More than 2,000 people from across the Humber region saw 66 electric kit cars race around Hull’s KCOM Stadium yesterday (Sunday 16th July), as part of innovative education initiative Project Blyth. The cars had been built from scratch by the 33 teams of young people taking part.
Races were held throughout the day for different age groups: IET Formula Goblin for primary school children aged 9-11 year olds, IET Formula 24 for 11-16 year olds and IET Formula 24 + for 16-25-year-olds.
The winners on the day were Healing Primary School (IET Formula Goblin), Healing School and South Holderness Technology College (IET Formula 24) and Hymers College (IET Formula 24+). These teams will now go into the national finals held at Rockingham in Northants.
The Humber project is supported by major employers within the region including Siemens Gamesa and the University of Hull, with 60 local firms already committed to supporting teams.
Glenn Jensen, Curriculum Leader – Engineering, at East Riding College, who headed up teams at yesterday’s event, said:
“The event was incredibly well-attended and it was great to see so many teams with unique cars. The STEM Fair was really busy and provided a good opportunity to network with other education establishments and meet companies working in engineering. The race day was a brilliant end to a year of hard work for our students – we are looking forward to next year.”
Vaughan Curnow, Project Coordinator at Greenpower Education Trust, commented:
“It was a fantastic turnout and it was great to see so many months of hard work pay off. It was also good to see all the young drivers really put their cars to the test. The cars driven by primary school children reached 15mph, while those for 11 years or older reached 25-30mph. A lot of our older participants built their cars from scratch, which meant they could design the chassis more aerodynamically. This increased the car’s speed to 55mph, so some drivers really were speeding around the circuit.
“The Project Blyth event has really helped raise the profile of the Greenpower Education Trust and we hope that it has inspired other schools, colleges and organisations to get involved next year.”
The race day event, which was supported by The Careers & Enterprise Company and Green Port Hull, also hosted a Science, Technology, Engineering & Mathematics (STEM) Fair, where young people discovered more about training and careers in energy, manufacturing and engineering.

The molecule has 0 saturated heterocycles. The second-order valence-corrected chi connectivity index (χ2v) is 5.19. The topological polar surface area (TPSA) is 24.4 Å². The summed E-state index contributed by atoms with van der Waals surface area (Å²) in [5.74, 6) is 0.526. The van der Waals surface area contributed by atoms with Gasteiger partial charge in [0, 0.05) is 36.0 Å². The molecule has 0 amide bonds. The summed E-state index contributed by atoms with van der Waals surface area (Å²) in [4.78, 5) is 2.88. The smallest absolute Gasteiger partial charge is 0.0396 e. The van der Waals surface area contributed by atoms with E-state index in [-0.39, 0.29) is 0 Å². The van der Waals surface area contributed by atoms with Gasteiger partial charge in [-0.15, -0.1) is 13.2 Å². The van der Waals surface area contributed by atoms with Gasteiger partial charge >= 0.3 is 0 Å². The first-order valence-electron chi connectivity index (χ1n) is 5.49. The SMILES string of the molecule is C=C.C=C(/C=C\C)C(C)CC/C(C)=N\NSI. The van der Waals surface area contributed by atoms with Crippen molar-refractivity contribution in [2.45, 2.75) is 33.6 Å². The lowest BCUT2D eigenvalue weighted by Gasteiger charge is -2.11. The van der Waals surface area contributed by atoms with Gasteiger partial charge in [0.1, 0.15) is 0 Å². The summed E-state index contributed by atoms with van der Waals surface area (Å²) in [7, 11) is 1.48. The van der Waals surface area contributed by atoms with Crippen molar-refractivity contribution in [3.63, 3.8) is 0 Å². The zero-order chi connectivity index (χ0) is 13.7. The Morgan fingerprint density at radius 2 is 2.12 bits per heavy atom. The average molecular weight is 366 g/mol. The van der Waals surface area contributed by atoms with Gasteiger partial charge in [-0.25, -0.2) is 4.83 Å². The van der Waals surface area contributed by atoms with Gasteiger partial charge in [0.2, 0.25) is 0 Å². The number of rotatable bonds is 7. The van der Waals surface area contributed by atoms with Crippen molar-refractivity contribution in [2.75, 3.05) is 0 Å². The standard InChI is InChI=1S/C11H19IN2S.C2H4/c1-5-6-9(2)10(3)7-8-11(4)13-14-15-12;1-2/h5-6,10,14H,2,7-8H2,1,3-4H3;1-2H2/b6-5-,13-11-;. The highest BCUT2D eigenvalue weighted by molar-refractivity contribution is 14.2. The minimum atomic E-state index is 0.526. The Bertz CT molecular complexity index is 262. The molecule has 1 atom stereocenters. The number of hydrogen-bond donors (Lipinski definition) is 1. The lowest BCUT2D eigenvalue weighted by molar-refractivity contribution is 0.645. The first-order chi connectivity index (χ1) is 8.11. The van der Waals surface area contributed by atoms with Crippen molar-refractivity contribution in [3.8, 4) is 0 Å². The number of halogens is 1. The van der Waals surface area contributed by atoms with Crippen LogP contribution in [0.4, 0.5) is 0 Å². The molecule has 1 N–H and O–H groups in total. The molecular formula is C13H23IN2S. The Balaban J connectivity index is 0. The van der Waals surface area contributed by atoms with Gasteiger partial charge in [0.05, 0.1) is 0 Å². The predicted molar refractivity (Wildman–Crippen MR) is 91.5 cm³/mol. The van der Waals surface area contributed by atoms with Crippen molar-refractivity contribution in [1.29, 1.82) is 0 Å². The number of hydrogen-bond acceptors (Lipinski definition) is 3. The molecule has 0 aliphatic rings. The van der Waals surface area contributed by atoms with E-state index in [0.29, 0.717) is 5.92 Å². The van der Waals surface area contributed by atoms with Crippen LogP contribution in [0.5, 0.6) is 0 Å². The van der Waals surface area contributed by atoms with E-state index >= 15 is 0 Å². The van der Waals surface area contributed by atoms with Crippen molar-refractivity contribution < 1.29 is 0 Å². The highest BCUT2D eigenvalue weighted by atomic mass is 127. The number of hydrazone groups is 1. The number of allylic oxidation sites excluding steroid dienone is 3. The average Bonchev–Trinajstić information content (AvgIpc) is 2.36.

Claudia Harris, Chief Executive of The Careers & Enterprise Company, who have helped fund Project Blyth, said:
“Greenpower’s Project Blyth is one of more than 100 proven careers and enterprise programmes that we have invested in since 2015. Their programme is quite unique and draws together a fantastic range of engineering, entrepreneurial and creative skills that all help to prepare young people for the world of work.
“I feel honoured that we have played a part in bringing together so many students to celebrate their new skills on an amazing race track, supported by their family, friends and members of the local community.”
Leader of Hull City Council, Councillor Stephen Brady, speaking on behalf of the Green Port Hull partners, said:
“Well done to all involved in the Project Blyth initiative. It is inspiring that young people right from the age of 9, to age 25, were so passionate about the cars they’ve manufactured. It is clear they all learnt invaluable skills that will stay with them through into their futures.
“Once again I’d like to express my gratitude to the many and varied businesses that have been involved and made the project such a great success.
“I wish our finalists the very best of luck as they head to Rockingham.”
If you would like further information on Greenpower or Project Blyth, please contact firstname.lastname@example.org
Image courtesy of Spacesuit Media - Adam Piggott